ALBUQUERQUE, N.M. — Bilingualism is touted as a strength of New Mexico’s labor pool, but a roundtable discussion attended by Gov. Susana Martinez on Tuesday described how the colloquial variety of Spanish commonly spoken here falls short of meeting the needs of business.
“Border Spanish” was the descriptive term Martinez used, recounting her own experience in losing what was her first language as a child to institutional prejudices at parochial school and pressure from her parents to assimilate into the mainstream English-speaking culture.
The unschooled Spanish spoken by many bilingual residents, often passed down from generation to generation, evidently lacks the sophisticated fluency needed in an increasingly international business world, particularly in terms of call center work.
“It’s starting to backfire on us,” said Debbie Johnson, director of the entrepreneurship and economic development office at Central New Mexico Community College, which is starting a major bilingual education initiative.
The problem is that while many New Mexicans speak Spanish, they’re otherwise illiterate — unable to read or write it proficiently. Their vocabularies can be limited, lacking in business and professional terms, Johnson said.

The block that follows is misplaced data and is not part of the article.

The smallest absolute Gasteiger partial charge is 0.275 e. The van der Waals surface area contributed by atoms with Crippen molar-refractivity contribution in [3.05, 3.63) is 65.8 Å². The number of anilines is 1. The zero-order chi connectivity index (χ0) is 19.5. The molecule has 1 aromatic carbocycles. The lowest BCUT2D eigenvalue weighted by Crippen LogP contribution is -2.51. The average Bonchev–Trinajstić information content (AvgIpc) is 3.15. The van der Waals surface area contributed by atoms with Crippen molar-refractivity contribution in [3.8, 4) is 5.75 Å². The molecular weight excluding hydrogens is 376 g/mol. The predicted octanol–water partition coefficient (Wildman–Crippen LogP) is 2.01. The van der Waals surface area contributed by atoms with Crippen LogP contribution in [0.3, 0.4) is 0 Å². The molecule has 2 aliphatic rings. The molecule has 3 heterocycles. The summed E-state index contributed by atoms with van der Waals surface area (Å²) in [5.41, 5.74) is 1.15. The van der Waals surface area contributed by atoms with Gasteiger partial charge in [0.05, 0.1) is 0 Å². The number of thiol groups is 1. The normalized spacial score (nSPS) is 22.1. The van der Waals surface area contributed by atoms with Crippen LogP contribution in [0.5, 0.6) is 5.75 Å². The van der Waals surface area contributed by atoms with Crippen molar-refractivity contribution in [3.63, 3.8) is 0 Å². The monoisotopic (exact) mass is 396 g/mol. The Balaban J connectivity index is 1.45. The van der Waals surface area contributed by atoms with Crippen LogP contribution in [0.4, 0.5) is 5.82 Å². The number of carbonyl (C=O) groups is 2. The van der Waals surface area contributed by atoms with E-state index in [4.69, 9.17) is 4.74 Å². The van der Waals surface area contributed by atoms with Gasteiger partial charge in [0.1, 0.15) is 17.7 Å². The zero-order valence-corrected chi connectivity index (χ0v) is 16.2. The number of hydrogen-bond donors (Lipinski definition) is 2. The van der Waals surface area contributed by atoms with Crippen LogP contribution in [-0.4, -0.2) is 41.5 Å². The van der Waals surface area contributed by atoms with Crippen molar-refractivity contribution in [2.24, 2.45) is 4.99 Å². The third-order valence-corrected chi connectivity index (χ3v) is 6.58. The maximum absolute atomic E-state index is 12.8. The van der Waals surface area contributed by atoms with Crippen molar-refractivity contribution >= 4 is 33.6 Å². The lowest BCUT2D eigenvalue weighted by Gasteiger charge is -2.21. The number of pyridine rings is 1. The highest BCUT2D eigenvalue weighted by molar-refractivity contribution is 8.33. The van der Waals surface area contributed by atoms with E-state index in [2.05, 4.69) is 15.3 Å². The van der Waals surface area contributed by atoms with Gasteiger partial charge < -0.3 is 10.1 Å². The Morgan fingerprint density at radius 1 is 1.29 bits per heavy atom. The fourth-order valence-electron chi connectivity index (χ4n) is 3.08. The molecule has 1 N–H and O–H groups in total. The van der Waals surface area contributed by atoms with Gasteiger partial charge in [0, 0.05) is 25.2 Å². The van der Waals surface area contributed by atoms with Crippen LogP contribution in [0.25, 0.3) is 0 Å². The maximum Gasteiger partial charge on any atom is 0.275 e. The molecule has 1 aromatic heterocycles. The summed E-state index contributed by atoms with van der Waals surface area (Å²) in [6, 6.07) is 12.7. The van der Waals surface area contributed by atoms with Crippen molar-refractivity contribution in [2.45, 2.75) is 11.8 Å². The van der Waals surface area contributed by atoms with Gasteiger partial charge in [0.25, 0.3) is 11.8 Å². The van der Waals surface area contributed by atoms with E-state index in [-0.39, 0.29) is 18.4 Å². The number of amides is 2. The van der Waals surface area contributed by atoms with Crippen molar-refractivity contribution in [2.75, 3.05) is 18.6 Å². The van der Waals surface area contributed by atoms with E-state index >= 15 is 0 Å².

A solution is to promote Spanish as a workforce development program at CNM and in schools, Johnson said at meeting of the State Workforce Development Board attended by more than 60 people at the CNM Workforce Training Center.
The meeting was intended to set the groundwork for implementing the Workforce Innovation and Opportunity Act, Congress’ first major reform of the public workforce system in 15 years. The new act replaces the Workforce Investment Act of 1998.
Tuesday’s roundtable discussion was an opportunity for business people to suggest priorities for employment, education, training and support services provided to job seekers through the new act at the state level.
Bolstering the skills of entry-level or otherwise younger workers was a common theme raised by speakers from a broad range of employment sectors.
In the tourism sector, the problem could be as basic as good manners and helpfulness, said Jen Schroer of the Hospitality Assocation of New Mexico, noting that New Mexico’s repeat visitor rate has declined and is now lower than that of surrounding states.
At the Fidelity Investments customer service center, which currently has 200 job openings, spokeswoman Leeann Kravitz said an issue that arises with some new hires is low credit scores in background checks.
“I think there’s an opportunity for financial literacy training,” she said.
Basic training in technology was suggested by Linda Walsh of Canon Information Technology Services, which employs 115 people at a technical call center, including 75-80 in technical support positions.
Of the 450-500 job applicants tested for the technical support position, only about 150 passed the required technical assessment, she said. A similar call center in Chesapeake, Va., had a higher pass rate.